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Schlock & Awe: THAT MAN FROM RIO

In the mid-1960s, the James Bond series had already become a major force at the international box office. People were salivating at the idea of more spy-like adventure movies with impressive stunt work, lavish locales, and beautiful women. French director Philippe de Broca was also eager to exploit this demand and set out to make a similar movie. It proved to be much less like a Bond movie, though, and much more its own thing: an adventure comedy that would mix slapstick antics with legitimately dangerous stunt work and a narrative that moves so quickly, you won’t have any time to realize it doesn’t make much sense.

This, friends, is That Man from Rio.

You probably haven’t heard of this film — or if you have, it’s probably from the recent 2K restoration – -but it has been incredibly influential to artists such as Jackie Chan and Steven Spielberg. That Man from Rio is part bawdy comedy, part silent movie-esque runaround, part treasure hunt, and part travelogue. It’s an enjoyable movie to watch, and while it does go on a bit long, the action shifts and changes enough to make things not linger. The fact that it stars Jean-Paul Belmondo, one of the most charismatic stars of the French New Wave, proving he can do physical comedy and action as good as anyone, just makes the proceedings all the more enjoyable.


The story begins with Belmondo as Adrien Dufourquet, an airman on an 8-day leave back to Paris. He is *ahem* very eager to be reunited with his fiancee, Agnès (Françoise Dorléac, the sister of actress Catherine Deneuve). Agnès is an archaeologist working at a museum of antiquity with her late father’s best friend and partner, Professor Catalan. On the morning of Adrien’s leave, the museum is robbed of a precious statute by two South Americans who later kidnap Professor Catalan, and then later still Agnès, outside of her home while Adrien is speaking to police inside.


Instead of just calling the police, or reporting the kidnapping some other way, Adrien takes off on a motorcycle all through creation and to an airport, boarding a plane to Rio with Agnès and the two kidnappers ahead. This was back in a time, of course, when you could just get on an airplane without having paid or even giving anyone your name. The real problem — aside from the whole “my girlfriend has been kidnapped” thing — is that Adrien is not supposed to leave Paris while on leave, and here he is going to Brazil! He also has no money on him, or clothes, and Agnès has been drugged and maintains she’s never seen him before…this is another real problem.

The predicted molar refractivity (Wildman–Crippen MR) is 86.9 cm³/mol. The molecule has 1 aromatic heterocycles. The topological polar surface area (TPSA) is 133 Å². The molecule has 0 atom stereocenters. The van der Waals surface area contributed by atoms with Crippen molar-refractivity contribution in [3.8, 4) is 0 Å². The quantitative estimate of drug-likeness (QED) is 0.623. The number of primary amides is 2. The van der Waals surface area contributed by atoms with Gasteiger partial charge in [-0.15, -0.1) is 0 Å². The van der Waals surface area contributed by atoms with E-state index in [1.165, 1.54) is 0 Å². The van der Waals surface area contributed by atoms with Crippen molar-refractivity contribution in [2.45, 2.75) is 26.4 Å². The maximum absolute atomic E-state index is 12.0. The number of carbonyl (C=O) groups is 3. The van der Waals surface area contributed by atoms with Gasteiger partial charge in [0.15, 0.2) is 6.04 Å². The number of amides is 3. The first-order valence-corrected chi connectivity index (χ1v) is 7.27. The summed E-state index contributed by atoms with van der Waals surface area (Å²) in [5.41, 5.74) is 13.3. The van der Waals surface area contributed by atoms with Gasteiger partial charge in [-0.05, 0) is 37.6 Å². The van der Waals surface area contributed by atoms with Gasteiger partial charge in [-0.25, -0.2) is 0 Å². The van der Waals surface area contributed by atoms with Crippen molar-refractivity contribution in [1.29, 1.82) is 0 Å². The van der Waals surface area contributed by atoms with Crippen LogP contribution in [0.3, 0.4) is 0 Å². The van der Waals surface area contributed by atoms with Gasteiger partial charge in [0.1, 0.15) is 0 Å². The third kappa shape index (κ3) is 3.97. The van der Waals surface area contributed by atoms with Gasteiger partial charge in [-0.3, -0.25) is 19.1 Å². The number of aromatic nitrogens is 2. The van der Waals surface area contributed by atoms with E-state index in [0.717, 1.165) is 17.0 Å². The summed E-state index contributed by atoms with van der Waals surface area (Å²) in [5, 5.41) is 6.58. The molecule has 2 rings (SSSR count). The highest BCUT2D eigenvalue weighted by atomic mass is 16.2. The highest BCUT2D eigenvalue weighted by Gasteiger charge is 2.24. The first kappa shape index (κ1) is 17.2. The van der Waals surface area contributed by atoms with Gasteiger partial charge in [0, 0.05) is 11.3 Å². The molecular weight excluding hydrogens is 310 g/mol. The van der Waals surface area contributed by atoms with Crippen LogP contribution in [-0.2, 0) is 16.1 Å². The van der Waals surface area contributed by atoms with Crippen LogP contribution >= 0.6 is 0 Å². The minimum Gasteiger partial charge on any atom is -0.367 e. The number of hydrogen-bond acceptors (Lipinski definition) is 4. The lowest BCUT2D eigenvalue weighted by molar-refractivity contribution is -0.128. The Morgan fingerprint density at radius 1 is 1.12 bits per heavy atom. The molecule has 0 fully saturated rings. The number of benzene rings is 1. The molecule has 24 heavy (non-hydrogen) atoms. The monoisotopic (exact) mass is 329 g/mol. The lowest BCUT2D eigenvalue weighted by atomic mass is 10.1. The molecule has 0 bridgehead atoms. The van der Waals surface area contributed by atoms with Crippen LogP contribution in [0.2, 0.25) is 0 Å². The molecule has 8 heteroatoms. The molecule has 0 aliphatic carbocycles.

Luckily, Agnès doesn’t remain kidnapped or drugged for very long, but that doesn’t end the ordeal; the thieves stole a very important artifact from her father’s collection: a statuette said to have magical powers. The statuette is one of three, the other two belonging to Catalan and the dad’s colleague Señor De Castro (Adolfo Celi), though one of those two is lost. For the next stretch of the movie, Adrien and Agnès find and lose the statuettes several times, as well as get separated a few times, all while seeing all different parts of Rio and surrounding desert.


The movie shifts in tone when the villain (who I won’t reveal lest it spoil the surprise) takes Agnès and the statuettes to the jungle to find the temple where the treasure is said to be held. Adrien chases after them, killing thugs and climbing on the outside of steamships and mountains trying to get back his lady love. If the bulk of the movie feels like a caper film, and yes a little like a Bond movie, then the finale definitely feels like an Indiana Jones movie, but only in retrospect, since those movies hadn’t been made yet and wouldn’t for close to 20 years.


De Broca directs action very matter-of-factly, but also very effectively. Most of the fights and chases are done in wide shot, without the benefit of quick cutting or jumbled close-ups to get the point across. The actors (or stunt people — sometimes they’re very visible) have to be on their mark and on the ball with their actions. A huge acrobatic skydiving stunt is pulled off beautifully, astounding for the time and budget. And Belmondo does his part with aplomb. The scenes of straight comedy — a lot of romantic comedy bickering that doesn’t feel cloying but truly funny — are also directed in this same manner, with the jokes coming from mid-to-wide shots of Belmondo and Dorléac, proving what deft comedic talents they are.


That Man from Rio was a massive hit in Europe and was even honored with an Academy Award nomination for de Broca’s original screenplay. That seems amazing to me, especially in 1964, and it proves just that a great story and funny dialogue can cut through any language barrier. The movie is infinitely watchable and continues to be funny each time you watch. If you haven’t seen it yet, it’s available on Blu-ray from Cohem Films and for rental on Amazon video. It truly is a wild ride, and it’ll make Jackie Chan’s breed of comedic action make that much more sense.


Images: United Artists

Kyle Anderson is the Associate Editor for Nerdist. He writes the weekly look at weird or obscure films in Schlock & Awe. Follow him on Twitter!

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